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    Middle East
     Apr 1, 2006
Iran: Options for a face-saving solution
By Kaveh L Afrasiabi

The UN Security Council's statement calling on Iran to comply with the requests of the International Atomic Energy Agency (IAEA) - above all, a full suspension of all uranium-enrichment related activities - has raised Iran's nuclear crisis to a new level of gravity that requires an objective assessment of the various face-saving options for the Iranian government.

The Security Council's "Presidential Statement", the outcome of three weeks of grueling, secretive negotiations between the five

permanent members plus Germany, says that the IAEA chief, Mohamed ElBaradei, must report back to the IAEA's governing board and the Security Council within 30 days regarding Iran's (non-)compliance with the IAEA's demands.

Henceforth, all sides need to resort to the arsenal of flexible diplomacy in order to prevent any further escalation of this crisis that now portends punitive measures by the Security Council against Iran.

Regarding punitive measures, China and Russia continue to insist that they are opposed to any sanctions against Iran, but their willingness to maintain a united front at the Security Council has generated momentum against their ability to maintain this position for too long.

On the contrary, assuming for a moment that Iran refuses to modify its present stance - of flatly rejecting the call to suspend enrichment activities (the resumption of which has been called "irreversible" by Foreign Minister Manuchehr Mottaki) - then China and Russia will be hard-pressed to avoid taking a harder line at the next round of the Security Council's debate on issue.

Dubbed by China "one of the most difficult and complicated issues in today's world", this crisis is unlikely to be resolved without serious incentives that would make it politically feasible for the Iranian government to respond positively.

Iran's options: Differentiated response
A close scrutiny of the IAEA's resolutions on Iran, reiterated in the Security Council statement, shows that there are in fact three principal sets of demands that Iran has been told to meet: (1) suspension of enrichment-related activities, including research and develpment; (2) adoption of the Additional Protocol; and (3) the resolution of "a number of outstanding issues which could have a military nuclear dimension".

In light of Iran's declared willingess to continue its cooperation with the IAEA and its implementation of the Additional Protocol, which grants the IAEA expanded rights of access to information and sites, from December 2003 until February 2006, there is no reason to exclude the possibility of Iran's re-adoption of the Additional Protocol, as part of a "differentiated response" that would be distinctly different from the present zero-sum approach.

Indeed, in retrospect, one may argue that Iran's decision to scrap the Additional Protocol after the IAEA's decision to report Iran to the Security Council was uncalled for, given the fact that the IAEA inspectors have been visiting Iran without interruption during the past few of months.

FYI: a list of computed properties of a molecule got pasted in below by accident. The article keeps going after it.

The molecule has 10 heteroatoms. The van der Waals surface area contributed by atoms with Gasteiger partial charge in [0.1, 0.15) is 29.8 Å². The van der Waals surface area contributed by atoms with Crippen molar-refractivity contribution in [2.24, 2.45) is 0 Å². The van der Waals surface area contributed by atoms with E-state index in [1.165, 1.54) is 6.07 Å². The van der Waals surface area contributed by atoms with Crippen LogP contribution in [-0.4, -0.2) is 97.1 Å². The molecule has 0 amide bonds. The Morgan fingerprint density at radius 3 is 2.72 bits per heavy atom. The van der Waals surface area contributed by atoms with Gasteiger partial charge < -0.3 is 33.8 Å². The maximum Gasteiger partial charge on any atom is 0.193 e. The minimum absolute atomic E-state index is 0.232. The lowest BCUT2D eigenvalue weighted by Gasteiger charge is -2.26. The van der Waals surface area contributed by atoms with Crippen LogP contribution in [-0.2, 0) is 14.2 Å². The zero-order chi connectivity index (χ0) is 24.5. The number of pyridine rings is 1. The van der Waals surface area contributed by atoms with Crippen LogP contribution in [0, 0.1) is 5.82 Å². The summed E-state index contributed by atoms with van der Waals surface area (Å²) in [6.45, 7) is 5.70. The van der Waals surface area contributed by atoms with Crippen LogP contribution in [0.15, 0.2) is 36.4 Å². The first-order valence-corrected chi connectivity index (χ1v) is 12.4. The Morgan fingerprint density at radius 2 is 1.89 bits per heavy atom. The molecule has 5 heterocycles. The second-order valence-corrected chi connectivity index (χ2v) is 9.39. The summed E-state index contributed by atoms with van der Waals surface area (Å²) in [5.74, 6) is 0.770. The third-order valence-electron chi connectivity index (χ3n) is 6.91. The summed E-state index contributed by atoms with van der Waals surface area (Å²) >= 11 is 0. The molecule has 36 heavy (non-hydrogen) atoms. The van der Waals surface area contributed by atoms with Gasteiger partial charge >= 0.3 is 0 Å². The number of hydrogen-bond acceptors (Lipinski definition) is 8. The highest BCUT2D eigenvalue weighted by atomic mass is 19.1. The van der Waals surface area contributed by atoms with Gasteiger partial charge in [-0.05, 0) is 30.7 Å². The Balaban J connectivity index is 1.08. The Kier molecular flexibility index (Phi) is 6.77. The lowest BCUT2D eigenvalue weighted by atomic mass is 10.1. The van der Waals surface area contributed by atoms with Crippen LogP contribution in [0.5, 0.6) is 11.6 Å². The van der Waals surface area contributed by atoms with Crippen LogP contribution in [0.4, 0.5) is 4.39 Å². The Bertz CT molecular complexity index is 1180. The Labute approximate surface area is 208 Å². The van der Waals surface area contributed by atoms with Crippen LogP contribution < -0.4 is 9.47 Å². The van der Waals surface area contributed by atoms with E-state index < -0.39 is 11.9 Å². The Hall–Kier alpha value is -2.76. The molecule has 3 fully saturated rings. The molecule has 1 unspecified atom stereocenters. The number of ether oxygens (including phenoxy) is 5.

Already, Iran has somewhat reversed itself by stating that it is willing to re-adopt and even legislate the Additional Protocol as part of a comprehensive formula to resolve the crisis. Now, Iran may need to take this one step further and unilaterally initiate this measure irrespective of other negative developments in the crisis.

Similarly, during the 30-day allotted time, Iran and the IAEA could deepen their cooperation with respect to the "outstanding issues", such as the sources of contamination of equipment (which has been largely resolved anyway), the chronology of P-2 centrifuges, etc, leading to a more positive report by ElBaradei.

As for the centrifuge pilot plant (designed to produce enriched uranium from uranium hexafluoride gas), its operation is partly symbolic of Iran's sovereignty and unwillingness to capitulate to outside pressure, and yet, in light of the disproportionate weight attached to it by the IAEA, which has called for its suspension as a "confidence-building measure", Iran should consider the pros of suspending operation for a specific period. In the last round of negotiations between Iran and the EU-3 (Germany, France, and England), Iran agreed to a two-year halt, compared to the EU-3's call for a seven-to-10-year halt. This quantitative divide could be conceivably bridged through balanced mediation by the IAEA chief. In such a scenario, Iran's enrichment facilities could be put on "cold standby", a technical middle position between being active and inactive.

The nub of the problem here is that the US-European Union approach within the Security Council appears to be set on a permanent cessation of all enrichment-related activities by Iran, as reflected in a leaked letter written by the top British negotiator, John Sawers, dated March 16. In this letter, Sawers writes: "We may also need to remove one of the Iranian arguments that the suspension called for is 'voluntary'. We could [make] the voluntary suspension a mandatory requirement to the Security Council, in a Resolution, we would aim to adopt ... say, early May."

Sawers' letter, counseling initiatives by keeping the Chinese and Russians in the dark, reportedly caused a mini-uproar, upsetting particularly the Chinese delegates to the UN, and reveals the extent to which the charted map of US-EU action over Iran remains incomplete. Sawers calls for a "shared concept of what would happen in the Security Council after the period specified by the proposed Presidential Statement", ie, "further measures".